How to Make and Can Applesauce
Once you have this easy, homemade applesauce recipe down, canning applesauce is a great next step to ensure you always have delicious applesauce on hand.
Fresh applesauce is a joy and pairs especially well with oatmeal, pork chops or yogurt. Additive-free applesauce is a recommended baby food. It can also be used as a healthy substitute for oil in baked goods. And, not for nothing, it's awfully good all by itself.
Making applesauce from scratch is surprisingly easy and carries all of the benefits that come with using fresh produce. Many store bought applesauce brands contain additives, coloring and more sugar than seems reasonable for a "healthy" treat.
Unlike store-bought applesauce, what you make at home can range greatly in taste depending on the apples you choose. Among the sweetest are Fuji, Gala and the Cameo. At the other end of the spectrum lie the Pink Lady and the iconic Granny Smith.
Using a blend of different types of apples in you applesauce can yield complex flavors tailored to your individual taste. I lean away from the overly-sweet and generally use a combination of a mildly tart apple like the Braeburn or Honeycrisp and a sweeter apple such as a Fuji or Gala. With those seven thousand varieties at your disposal, it should be easy to find a blend that satisfies the palate without the need for added sugar.
Preparing the apples
You will need: 6 lbs of cooking apples (about 18-20 depending on size) 8 cups apple juice zest and juice of a lemon 1 cup sugar 1/4 cup packed brown sugar 1 1/2 tablespoons molasses 1 1/2 teaspoons cinnamon 3/4 teaspoons ground cloves 1/4 teaspoon ground allspice Wash, stem, quarter and core all of the apples leaving the skin intact. Place apples in a heavy pot with apple juice. Bring to a boil and then reduce to simmer. Cook, covered, until soft (about an hour).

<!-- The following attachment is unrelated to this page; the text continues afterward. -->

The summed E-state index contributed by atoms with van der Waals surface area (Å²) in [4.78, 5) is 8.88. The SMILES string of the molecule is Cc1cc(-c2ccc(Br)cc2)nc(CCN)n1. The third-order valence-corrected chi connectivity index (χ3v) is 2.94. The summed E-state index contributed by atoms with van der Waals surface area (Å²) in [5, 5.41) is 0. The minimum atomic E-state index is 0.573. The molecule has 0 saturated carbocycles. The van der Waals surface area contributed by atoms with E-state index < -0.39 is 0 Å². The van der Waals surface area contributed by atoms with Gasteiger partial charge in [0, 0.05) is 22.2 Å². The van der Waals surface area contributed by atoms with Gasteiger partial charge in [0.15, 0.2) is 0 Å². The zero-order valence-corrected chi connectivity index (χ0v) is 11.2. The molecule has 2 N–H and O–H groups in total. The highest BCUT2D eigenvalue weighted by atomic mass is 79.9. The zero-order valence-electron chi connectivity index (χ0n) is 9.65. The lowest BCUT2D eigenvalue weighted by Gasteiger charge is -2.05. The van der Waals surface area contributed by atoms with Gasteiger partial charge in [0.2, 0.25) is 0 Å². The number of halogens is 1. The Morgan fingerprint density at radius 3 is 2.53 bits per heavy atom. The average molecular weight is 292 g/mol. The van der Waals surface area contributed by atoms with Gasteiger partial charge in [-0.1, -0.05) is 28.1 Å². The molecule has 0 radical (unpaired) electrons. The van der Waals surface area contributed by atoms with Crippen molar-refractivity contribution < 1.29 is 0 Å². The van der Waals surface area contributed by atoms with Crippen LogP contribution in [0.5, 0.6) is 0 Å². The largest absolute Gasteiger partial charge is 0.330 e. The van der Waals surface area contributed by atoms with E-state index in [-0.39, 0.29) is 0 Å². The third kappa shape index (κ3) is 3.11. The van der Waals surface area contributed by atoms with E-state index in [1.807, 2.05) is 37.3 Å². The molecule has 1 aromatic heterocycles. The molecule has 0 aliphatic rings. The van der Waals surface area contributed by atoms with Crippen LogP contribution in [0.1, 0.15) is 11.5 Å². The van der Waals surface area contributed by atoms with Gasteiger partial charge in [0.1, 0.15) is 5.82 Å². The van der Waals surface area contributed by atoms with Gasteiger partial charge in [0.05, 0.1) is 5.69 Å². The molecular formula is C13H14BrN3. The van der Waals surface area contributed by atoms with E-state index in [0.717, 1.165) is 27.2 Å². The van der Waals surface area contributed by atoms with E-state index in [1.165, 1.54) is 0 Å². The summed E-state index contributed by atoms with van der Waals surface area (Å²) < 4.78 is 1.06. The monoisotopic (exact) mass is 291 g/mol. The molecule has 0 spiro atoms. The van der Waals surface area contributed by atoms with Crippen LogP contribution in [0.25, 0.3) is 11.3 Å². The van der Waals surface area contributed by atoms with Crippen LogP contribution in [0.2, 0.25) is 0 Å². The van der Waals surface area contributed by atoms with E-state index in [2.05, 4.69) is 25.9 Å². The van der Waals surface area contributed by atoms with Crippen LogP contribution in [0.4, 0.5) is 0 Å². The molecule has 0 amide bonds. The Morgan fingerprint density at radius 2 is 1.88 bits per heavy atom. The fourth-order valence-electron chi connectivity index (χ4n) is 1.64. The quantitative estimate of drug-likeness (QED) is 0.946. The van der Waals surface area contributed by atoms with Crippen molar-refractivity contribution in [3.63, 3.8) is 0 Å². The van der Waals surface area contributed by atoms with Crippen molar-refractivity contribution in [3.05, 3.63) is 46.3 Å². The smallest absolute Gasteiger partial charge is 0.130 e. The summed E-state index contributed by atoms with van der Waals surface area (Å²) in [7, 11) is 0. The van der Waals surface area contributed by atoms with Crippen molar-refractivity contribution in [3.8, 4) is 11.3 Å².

No special equipment necessary! Peel, core and slice about 3 pounds of apples. No need for a food processor, as the flesh will break down nicely in the cooking process and the familiar consistency will be achieved with little more than a spoon or rubber spatula.
Alternately, the apples can be washed and cooked without the effort of peeling or coring by passing the cooked results through a sieve or food mill.
Stovetop: Combine apples with just an inch or two of water in a heavy saucepan. Cover and cook at medium-high heat for 15 minutes or until the apples become soft and begin to break apart.
Pressure Cooker: Using a pressure cooker helps hold in that fresh apple flavor. Two minutes at full pressure in about an inch of water is all it takes to achieve applesauce.
Microwave: In a hurry? Combine apples with 1/2 cup of water in a glass bowl. Eight to 10 minutes on high will also do the trick.
A family favorite, applesauce blends well with many mealtime menus, standing in as side dish or dessert. Best of all, applesauce is easy to make. Simply peel, core and cook apples until they fall apart easily with a spoon. Add seasoning (think cinnamon and maple or agave syrup) while cooking or after. Applesauce without seasoning varies in color, based on the type of apple you use. In some cases, cooking the apples with peels on results in a pink sauce. To remove peels, just run the cooked apples through a food mill or strainer. Make applesauce as chunky or smooth as you like. For long-term storage, freeze or can it using a boiling water bath.
Julie Martens Forney
While it's still hot, stir in to taste whatever suits your fancy. Cinnamon, nutmeg and allspice are all popular choices, but even a little black pepper works well against the sweet sauce.
At this time, sugar may be added. But with the right apples, it may not not necessary.
Serve warm or keep refrigerated for future use.
Applesauce is also a terrific candidate for canning. Follow these directions for canning your applesauce.